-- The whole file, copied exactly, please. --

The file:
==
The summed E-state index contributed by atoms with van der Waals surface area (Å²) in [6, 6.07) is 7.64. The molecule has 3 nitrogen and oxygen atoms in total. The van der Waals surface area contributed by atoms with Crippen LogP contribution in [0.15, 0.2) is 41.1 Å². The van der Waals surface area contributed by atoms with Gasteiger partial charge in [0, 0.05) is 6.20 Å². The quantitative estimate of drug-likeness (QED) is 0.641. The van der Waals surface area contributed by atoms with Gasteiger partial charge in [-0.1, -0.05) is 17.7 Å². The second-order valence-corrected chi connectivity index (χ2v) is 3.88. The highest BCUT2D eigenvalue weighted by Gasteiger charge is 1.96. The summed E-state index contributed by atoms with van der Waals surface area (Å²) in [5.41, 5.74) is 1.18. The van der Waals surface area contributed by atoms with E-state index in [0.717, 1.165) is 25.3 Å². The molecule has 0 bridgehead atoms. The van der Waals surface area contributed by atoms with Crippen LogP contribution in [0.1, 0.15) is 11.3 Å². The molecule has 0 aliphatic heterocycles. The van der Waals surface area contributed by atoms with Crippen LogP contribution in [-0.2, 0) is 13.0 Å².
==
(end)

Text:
The summed E-state index contributed by atoms with van der Waals surface area (Å²) in [6, 6.07) is 7.64. The molecule has 3 nitrogen and oxygen atoms in total. The van der Waals surface area contributed by atoms with Crippen LogP contribution in [0.15, 0.2) is 41.1 Å². The van der Waals surface area contributed by atoms with Gasteiger partial charge in [0, 0.05) is 6.20 Å². The quantitative estimate of drug-likeness (QED) is 0.641. The van der Waals surface area contributed by atoms with Gasteiger partial charge in [-0.1, -0.05) is 17.7 Å². The second-order valence-corrected chi connectivity index (χ2v) is 3.88. The highest BCUT2D eigenvalue weighted by Gasteiger charge is 1.96. The summed E-state index contributed by atoms with van der Waals surface area (Å²) in [5.41, 5.74) is 1.18. The van der Waals surface area contributed by atoms with E-state index in [0.717, 1.165) is 25.3 Å². The molecule has 0 bridgehead atoms. The van der Waals surface area contributed by atoms with Crippen LogP contribution in [0.1, 0.15) is 11.3 Å². The molecule has 0 aliphatic heterocycles. The van der Waals surface area contributed by atoms with Crippen LogP contribution in [-0.2, 0) is 13.0 Å².